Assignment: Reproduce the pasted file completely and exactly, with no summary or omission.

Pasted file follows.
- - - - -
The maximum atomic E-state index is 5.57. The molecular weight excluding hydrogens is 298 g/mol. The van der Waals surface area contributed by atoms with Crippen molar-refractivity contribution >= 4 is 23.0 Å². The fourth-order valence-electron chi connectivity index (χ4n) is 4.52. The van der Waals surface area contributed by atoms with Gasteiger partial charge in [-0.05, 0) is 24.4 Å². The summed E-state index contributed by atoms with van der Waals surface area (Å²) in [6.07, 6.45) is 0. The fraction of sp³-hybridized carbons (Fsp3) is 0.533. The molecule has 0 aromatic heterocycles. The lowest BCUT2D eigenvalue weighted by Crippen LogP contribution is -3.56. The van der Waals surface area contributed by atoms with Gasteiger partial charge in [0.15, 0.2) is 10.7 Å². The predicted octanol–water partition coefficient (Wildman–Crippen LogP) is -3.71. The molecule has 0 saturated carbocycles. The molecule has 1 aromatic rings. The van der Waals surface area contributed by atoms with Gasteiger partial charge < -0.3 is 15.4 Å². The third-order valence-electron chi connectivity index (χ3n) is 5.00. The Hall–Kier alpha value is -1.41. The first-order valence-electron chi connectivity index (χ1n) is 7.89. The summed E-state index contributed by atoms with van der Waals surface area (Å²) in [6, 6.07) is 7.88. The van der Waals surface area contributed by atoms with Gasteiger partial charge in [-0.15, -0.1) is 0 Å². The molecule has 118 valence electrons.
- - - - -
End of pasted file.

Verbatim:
The maximum atomic E-state index is 5.57. The molecular weight excluding hydrogens is 298 g/mol. The van der Waals surface area contributed by atoms with Crippen molar-refractivity contribution >= 4 is 23.0 Å². The fourth-order valence-electron chi connectivity index (χ4n) is 4.52. The van der Waals surface area contributed by atoms with Gasteiger partial charge in [-0.05, 0) is 24.4 Å². The summed E-state index contributed by atoms with van der Waals surface area (Å²) in [6.07, 6.45) is 0. The fraction of sp³-hybridized carbons (Fsp3) is 0.533. The molecule has 0 aromatic heterocycles. The lowest BCUT2D eigenvalue weighted by Crippen LogP contribution is -3.56. The van der Waals surface area contributed by atoms with Gasteiger partial charge in [0.15, 0.2) is 10.7 Å². The predicted octanol–water partition coefficient (Wildman–Crippen LogP) is -3.71. The molecule has 0 saturated carbocycles. The molecule has 1 aromatic rings. The van der Waals surface area contributed by atoms with Gasteiger partial charge < -0.3 is 15.4 Å². The third-order valence-electron chi connectivity index (χ3n) is 5.00. The Hall–Kier alpha value is -1.41. The first-order valence-electron chi connectivity index (χ1n) is 7.89. The summed E-state index contributed by atoms with van der Waals surface area (Å²) in [6, 6.07) is 7.88. The van der Waals surface area contributed by atoms with Gasteiger partial charge in [-0.15, -0.1) is 0 Å². The molecule has 118 valence electrons.